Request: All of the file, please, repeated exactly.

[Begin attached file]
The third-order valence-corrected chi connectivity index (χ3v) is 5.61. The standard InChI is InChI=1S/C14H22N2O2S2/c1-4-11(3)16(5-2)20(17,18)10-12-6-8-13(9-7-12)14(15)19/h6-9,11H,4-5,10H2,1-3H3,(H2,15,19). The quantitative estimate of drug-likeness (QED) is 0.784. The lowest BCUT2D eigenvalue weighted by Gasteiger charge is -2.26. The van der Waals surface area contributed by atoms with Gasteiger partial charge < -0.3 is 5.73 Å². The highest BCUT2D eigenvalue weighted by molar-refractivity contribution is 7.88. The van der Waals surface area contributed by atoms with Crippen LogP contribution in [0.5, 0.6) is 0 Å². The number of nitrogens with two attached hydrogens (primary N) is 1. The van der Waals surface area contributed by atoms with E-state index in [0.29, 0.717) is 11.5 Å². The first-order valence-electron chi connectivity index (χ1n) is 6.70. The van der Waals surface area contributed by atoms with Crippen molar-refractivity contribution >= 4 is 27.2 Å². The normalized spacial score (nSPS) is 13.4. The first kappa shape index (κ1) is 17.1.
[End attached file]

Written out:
The third-order valence-corrected chi connectivity index (χ3v) is 5.61. The standard InChI is InChI=1S/C14H22N2O2S2/c1-4-11(3)16(5-2)20(17,18)10-12-6-8-13(9-7-12)14(15)19/h6-9,11H,4-5,10H2,1-3H3,(H2,15,19). The quantitative estimate of drug-likeness (QED) is 0.784. The lowest BCUT2D eigenvalue weighted by Gasteiger charge is -2.26. The van der Waals surface area contributed by atoms with Gasteiger partial charge < -0.3 is 5.73 Å². The highest BCUT2D eigenvalue weighted by molar-refractivity contribution is 7.88. The van der Waals surface area contributed by atoms with Crippen LogP contribution in [0.5, 0.6) is 0 Å². The number of nitrogens with two attached hydrogens (primary N) is 1. The van der Waals surface area contributed by atoms with E-state index in [0.29, 0.717) is 11.5 Å². The first-order valence-electron chi connectivity index (χ1n) is 6.70. The van der Waals surface area contributed by atoms with Crippen molar-refractivity contribution >= 4 is 27.2 Å². The normalized spacial score (nSPS) is 13.4. The first kappa shape index (κ1) is 17.1.